However, when you look at his text, Discourse on the Method, it actually reads:

 

“Dubito, ergo cogito, ergo sum.”

“I doubt, therefore I think, therefore I am.”

 

TASK AT HAND: This week I’m thinking about doubt and apathy. Doubt, in my opinion, is a vital force in the quest for understanding. Without doubt, the search for knowledge can become complacent and dull.

“Without doubt, the search for knowledge can become complacent and dull.”

For Descartes, the act of doubting one’s own existence served as a basic proof of the reality of one’s own mind. This doubt, allowed for thinking beasts to realize fundamentals. Today’s Sunday Surgical Scrub is not about Descartes but it serves our discussion on doubt well.

Doubt is an extension of the existence of the individual. It is this ability – the ability to doubt – that can affirm one’s existence and their associated system of beliefs and ethics. In modern living, with all its virtual connections and influences, it is necessary to doubt regularly so that one can arrive at key aspects of character in multiple scenarios.

In the modern context, there exists an endless sea of statements, many of which are derived neither from data or fact. This is where doubt can save you! Doubt what you see on social media, doubt what you hear on television, doubt what you read in the news; doubt your teacher and preacher alike. Doubt so that you may come to understand.

“Doubt so that you may come to understand.”

What role does apathy play? Apathy is defined as a lack of interest, enthusiasm, or concern. In medicine, it can be a diagnostic clue to psychiatric disease. However, I believe the strength to be apathetic – to garner little concern for trivialities can be a boon of strength. Consider the human of today as an over-connected organism and you realize that – to effectively think for yourself – doubt and apathy are cornerstones to living comfortably in your own skin.

 

MEDICINE & MACULA: Many thanks to Mpls.St.Paul Magazine for selecting me as one of their Top Doctors Rising Stars in the April 2017 issue. This is awarded to physicians selected through a peer-nomination process. You can find the list here.
 

GRATIS: Descartes published The Discourse on the Method in 1637. It was originally titled: Discourse on the Method of Rightly Conducting One’s Reason and of Seeking Truth in the Sciences. I like the long title!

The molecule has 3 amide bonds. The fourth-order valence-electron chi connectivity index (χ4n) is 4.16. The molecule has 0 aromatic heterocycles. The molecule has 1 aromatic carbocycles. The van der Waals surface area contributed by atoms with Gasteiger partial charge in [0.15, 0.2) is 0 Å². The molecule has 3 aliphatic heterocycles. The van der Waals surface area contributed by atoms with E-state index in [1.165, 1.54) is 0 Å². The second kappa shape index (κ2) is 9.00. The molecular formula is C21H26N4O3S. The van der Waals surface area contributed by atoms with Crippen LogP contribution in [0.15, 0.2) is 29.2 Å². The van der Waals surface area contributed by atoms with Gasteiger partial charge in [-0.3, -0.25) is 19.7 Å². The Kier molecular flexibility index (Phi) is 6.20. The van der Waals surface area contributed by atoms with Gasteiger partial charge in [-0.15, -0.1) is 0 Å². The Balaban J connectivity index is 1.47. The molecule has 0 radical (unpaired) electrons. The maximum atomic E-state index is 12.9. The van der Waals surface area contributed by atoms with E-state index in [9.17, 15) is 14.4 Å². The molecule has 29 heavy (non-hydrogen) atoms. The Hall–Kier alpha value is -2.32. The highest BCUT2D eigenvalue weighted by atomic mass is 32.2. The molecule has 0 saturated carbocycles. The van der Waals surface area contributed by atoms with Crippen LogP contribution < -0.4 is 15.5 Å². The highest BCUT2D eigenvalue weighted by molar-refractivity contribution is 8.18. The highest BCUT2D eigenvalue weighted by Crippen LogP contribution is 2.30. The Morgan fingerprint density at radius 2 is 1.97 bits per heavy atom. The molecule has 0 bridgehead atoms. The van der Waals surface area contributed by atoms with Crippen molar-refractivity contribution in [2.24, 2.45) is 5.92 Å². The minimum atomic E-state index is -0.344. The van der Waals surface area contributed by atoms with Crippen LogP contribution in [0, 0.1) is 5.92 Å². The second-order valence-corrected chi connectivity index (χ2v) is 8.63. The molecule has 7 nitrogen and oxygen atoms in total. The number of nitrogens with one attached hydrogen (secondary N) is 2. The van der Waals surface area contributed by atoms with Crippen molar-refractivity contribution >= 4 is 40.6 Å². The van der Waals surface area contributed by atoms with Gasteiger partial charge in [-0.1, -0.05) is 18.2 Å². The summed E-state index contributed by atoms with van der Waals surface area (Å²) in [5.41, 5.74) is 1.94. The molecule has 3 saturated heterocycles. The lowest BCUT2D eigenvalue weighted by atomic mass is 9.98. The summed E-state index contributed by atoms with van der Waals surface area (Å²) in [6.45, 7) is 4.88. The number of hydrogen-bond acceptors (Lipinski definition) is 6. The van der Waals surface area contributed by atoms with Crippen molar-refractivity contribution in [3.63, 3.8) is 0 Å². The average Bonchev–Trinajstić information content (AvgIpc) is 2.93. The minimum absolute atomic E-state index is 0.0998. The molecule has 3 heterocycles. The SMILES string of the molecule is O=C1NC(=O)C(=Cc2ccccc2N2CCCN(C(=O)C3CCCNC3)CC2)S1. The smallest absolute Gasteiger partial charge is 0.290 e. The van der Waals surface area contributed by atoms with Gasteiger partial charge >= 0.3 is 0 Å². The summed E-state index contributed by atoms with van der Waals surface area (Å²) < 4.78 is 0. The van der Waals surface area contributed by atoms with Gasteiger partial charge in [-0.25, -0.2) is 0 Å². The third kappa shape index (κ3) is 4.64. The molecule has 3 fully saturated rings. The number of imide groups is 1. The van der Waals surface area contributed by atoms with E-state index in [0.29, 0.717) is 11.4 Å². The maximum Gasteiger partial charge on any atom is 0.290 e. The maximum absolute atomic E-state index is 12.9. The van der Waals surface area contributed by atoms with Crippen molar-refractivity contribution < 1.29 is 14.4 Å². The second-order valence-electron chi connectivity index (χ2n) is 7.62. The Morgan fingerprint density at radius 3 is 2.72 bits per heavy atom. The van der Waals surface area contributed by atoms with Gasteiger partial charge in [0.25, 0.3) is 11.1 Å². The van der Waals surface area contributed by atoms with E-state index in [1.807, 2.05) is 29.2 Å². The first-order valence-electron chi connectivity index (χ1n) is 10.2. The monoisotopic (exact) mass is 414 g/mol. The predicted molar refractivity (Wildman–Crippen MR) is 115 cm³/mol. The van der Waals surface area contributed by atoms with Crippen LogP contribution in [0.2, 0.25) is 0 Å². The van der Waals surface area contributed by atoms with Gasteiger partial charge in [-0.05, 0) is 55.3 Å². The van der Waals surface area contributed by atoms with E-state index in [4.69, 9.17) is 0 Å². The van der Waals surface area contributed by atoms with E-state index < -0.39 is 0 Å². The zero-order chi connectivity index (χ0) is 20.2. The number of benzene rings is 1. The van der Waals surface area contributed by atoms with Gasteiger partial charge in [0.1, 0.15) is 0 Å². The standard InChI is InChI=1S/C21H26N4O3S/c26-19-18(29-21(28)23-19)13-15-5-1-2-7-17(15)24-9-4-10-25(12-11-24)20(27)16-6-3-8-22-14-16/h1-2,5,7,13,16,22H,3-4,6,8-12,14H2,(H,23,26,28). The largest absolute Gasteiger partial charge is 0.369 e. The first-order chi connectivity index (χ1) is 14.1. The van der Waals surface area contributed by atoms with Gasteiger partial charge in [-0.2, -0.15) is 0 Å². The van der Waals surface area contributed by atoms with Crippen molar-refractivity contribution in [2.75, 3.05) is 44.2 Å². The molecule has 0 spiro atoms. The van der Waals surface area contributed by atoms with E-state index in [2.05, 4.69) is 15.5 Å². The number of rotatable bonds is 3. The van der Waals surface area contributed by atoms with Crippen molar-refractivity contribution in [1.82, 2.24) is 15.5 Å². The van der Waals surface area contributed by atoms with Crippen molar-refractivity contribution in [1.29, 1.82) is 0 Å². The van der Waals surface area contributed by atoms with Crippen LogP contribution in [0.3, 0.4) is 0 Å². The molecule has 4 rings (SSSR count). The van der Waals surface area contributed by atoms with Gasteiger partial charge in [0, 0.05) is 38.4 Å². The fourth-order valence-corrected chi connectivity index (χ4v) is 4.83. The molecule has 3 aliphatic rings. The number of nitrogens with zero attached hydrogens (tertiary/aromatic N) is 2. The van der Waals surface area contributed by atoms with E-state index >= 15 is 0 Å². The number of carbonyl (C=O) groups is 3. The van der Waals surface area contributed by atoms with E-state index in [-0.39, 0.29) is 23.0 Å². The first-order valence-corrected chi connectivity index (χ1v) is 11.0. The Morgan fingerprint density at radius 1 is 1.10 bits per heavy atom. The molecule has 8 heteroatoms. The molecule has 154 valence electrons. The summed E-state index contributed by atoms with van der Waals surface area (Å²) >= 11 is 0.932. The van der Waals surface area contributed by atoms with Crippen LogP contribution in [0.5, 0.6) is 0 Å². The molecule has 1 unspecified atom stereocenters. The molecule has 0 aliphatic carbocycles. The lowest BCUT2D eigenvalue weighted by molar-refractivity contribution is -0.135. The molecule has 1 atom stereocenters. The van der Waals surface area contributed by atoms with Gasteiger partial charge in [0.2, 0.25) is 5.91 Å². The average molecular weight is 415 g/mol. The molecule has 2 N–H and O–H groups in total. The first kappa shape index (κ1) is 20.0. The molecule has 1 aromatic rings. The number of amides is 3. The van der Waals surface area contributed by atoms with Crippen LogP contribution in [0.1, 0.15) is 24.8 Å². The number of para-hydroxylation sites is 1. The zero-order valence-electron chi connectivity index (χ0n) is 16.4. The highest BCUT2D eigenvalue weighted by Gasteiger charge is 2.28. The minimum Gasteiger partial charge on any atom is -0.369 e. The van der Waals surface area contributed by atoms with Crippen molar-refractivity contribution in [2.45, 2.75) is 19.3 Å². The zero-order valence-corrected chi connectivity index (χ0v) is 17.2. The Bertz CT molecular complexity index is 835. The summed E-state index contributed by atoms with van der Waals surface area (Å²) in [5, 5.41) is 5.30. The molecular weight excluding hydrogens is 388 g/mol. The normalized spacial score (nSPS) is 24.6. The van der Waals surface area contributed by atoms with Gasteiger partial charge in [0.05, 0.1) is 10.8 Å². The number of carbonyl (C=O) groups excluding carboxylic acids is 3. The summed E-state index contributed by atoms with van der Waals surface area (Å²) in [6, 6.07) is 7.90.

My best to you,

David Almeida

david@davidalmeidamd.com

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“Learn about others and the world around you but, most of all, be a lifelong learner of who you are and how you are changing.”

TASK AT HAND: This week I’m thinking about what it means to be a lifelong learner. Traditionally, we consider this in the context of learning new skills or the increased proficiency of our current skill set. This is beneficial for the objectives of improving productivity and efficiency.

But, more importantly – and often neglected – is the commitment to the evolution of learning about who we are and how we are changing. Study after study shows that people generally underestimate the extent of future personality growth. Researchers call this phenomenon “the end of history illusion” in that we tend to assume that our growth ends as we get older. (You can find a nice summary of recent studies here.)

“More importantly – and often neglected – is the commitment to the evolution of learning about who we are and how we are changing.”

This “end of history” illusion creates a possible hurdle in that we stop learning of who we are and how we are changing. This occurs because we think we have stopped changing, not realizing that, like the empty pages of a book yet to be written, our personalities have ongoing potential for growth. This potential for growth is often materialized with or without our knowledge or consent.

“The ‘end of history’ illusion occurs when people underestimate the extent of future personality growth.”

In this sentiment, today’s Sunday Surgical Scrub has a simple call to action: be a lifelong learner of you! Dedicate time and resources to the reflection of who are now and who you are becoming tomorrow. This will strengthen you, support your future strategies and goals, and be a boon to the ones around you.

 

MEDICINE & MACULA: A very sincere thanks for making The Ophthalmologist 2017 Power List! I am humbled to be considered one of the top 50 rising stars in ophthalmology. Moreover, I am grateful to be in the company of such wonderful and gifted colleagues!

You can find the list here.

 

My profile is here.

 

GRATIS: “ ‘Thank you’ is the best prayer that anyone could say. I say that one a lot.” -Alice Walker

 

My best to you,

David Almeida

david@davidalmeidamd.com